by Jason Kron
Society’s finest minds have spent decades debating over this seemingly timeless question: What is punk?
Questions of authenticity and intent in one’s art and attitude may be raised: Is the music abrasive enough to piss off one’s oppressors? Is it simple enough for anyone who’s pissed off enough to pick up a guitar and play it regardless of musical experience? Is it an embodiment of a love of social justice? Does it convey a fuck-you attitude toward those that hinder said justice? Does it transcend rules? Does it demonstrate a Do-It-Yourself work ethic and lifestyle? Perhaps all of this is cliché and an oversimplification, but that doesn’t make the deliberations any less real.
As obnoxious as this conversation (and articles about it) may be, it is worth noting that classic British band Subhumans have not only stamped every space in the punk aesthetic bingo card, they also helped invent the damn game, hence their being brought up repeatedly as co-parents of the movement. They formed in 1980, a time when punk was still in its infancy and exploring its possibilities as a philosophical and artistic force. Along with contemporaries such as Crass and Minor Threat, Subhumans released most of their material on their own label, becoming iconic through their work ethic and eschewing the need for approval from the all-encompassing “system” that they frequently called out.
If you’re like me, you were lucky enough to meet kids in high school who scoffed at your Green Day and NOFX shirts, showed you a Subhumans patch and told you, “THIS is what you need to listen to.” And they were right. This is a band who could match any pop-punk band’s catchiness and any hardcore band’s moshibility, but who were also at an intellectual level few rock bands have ever matched.
Many disenchanted people (such as myself) have had their lives changed by finding one of their albums at one of the better record stores in the neighborhood, going home and taking in the confrontational monochrome artwork and the handwritten, sociopolitically-charged lyrics. Miles away from the Sex Pistols’ “No Future” mantra, Subhumans dare you to use your anger to make you a better person, to create a version of yourself that defies the crippling toxins emitted by the system and rallies against it through every one of your daily actions, even by doing something as simple as abstaining from supporting the factory farming or cigarette industries.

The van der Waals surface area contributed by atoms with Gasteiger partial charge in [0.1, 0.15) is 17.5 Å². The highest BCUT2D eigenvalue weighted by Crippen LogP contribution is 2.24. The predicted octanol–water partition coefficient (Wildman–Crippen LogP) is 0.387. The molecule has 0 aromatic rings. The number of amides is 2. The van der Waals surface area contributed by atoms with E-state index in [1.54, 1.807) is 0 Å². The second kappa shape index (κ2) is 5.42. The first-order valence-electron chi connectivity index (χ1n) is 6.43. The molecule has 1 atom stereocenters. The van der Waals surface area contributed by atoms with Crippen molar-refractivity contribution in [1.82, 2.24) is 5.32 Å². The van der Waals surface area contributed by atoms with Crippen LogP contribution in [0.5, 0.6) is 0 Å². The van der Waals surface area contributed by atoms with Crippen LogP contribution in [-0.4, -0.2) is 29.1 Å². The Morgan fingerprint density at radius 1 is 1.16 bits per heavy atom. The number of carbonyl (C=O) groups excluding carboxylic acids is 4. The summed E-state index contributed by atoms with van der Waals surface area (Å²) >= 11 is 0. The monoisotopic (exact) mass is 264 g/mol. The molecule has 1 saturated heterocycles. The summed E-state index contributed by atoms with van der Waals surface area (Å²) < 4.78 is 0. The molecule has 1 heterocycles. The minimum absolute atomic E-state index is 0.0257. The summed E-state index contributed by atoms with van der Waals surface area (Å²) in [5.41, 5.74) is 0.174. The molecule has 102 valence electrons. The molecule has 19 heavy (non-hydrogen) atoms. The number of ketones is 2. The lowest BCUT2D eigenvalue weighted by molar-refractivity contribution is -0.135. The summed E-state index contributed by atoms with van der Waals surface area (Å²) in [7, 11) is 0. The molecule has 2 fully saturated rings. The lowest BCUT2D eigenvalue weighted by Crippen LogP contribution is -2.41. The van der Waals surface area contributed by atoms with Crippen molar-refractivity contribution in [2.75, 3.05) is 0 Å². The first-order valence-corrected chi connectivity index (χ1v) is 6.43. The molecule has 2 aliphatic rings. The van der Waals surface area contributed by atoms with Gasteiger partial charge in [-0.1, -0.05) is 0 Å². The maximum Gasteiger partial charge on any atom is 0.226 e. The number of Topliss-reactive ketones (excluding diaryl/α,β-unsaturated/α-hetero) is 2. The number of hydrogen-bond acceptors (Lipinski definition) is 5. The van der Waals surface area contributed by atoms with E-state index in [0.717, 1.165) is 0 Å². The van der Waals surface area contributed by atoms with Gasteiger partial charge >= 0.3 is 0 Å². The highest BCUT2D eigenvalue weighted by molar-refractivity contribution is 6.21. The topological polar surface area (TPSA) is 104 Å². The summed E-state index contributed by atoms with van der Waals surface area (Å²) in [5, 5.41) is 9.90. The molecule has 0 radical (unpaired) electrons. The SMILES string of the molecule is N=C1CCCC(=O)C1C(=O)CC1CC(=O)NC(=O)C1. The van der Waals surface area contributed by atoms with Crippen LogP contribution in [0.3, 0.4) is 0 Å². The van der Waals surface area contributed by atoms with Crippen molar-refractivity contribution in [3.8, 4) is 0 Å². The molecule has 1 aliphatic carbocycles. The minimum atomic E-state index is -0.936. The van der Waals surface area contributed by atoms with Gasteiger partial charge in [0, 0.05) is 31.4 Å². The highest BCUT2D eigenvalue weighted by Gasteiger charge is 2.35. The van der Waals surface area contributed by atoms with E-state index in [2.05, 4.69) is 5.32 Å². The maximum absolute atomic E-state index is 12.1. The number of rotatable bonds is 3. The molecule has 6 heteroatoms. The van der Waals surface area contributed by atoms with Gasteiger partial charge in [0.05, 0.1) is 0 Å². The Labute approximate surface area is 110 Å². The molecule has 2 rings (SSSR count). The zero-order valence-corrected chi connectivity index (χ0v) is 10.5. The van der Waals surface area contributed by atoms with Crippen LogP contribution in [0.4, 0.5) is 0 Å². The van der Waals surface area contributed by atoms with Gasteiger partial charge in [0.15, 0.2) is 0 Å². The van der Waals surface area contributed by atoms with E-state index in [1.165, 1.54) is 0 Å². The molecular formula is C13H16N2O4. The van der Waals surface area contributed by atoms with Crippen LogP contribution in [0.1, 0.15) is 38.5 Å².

Their new album Crisis Point is their first in twelve years, and it shows that they somehow haven’t lost any of the ferocity or songwriting ability that they had at the beginning. Tackling topics ranging from the terrorism scare to fake news conspiracy theories to the poison that we injest all day just by being alive, their eloquence and hooks fit in perfectly with their work from the 80’s, an incredible achievement for a band that’s been going at it for this long.
The fact that they’re still regularly touring nearly forty years after their formation is a testament to their status as the Rolling Stones of counterculture, and their onstage energy remains as vital as ever. Singer Dick Lucas flails around the stage, feeds off the crowd and spits fury into the microphone with the immediacy of a societal outcast a third his age, seeming right at home with himself and defying the image of an aging and decaying punk who merely acts out the idea of youth.
Younger generations of pariahs are lucky to be able to still see this band in person, at a time when they feel like the system and its leaders are the worst they could possibly be, just as youngsters of the 80’s must’ve felt the same about the Reagan/Thatcher era. In this way, today’s angry kids can be unified with the past by the activity of fighting the same battles, just against different faces. For this, Subhumans have always been the perfect soundtrack.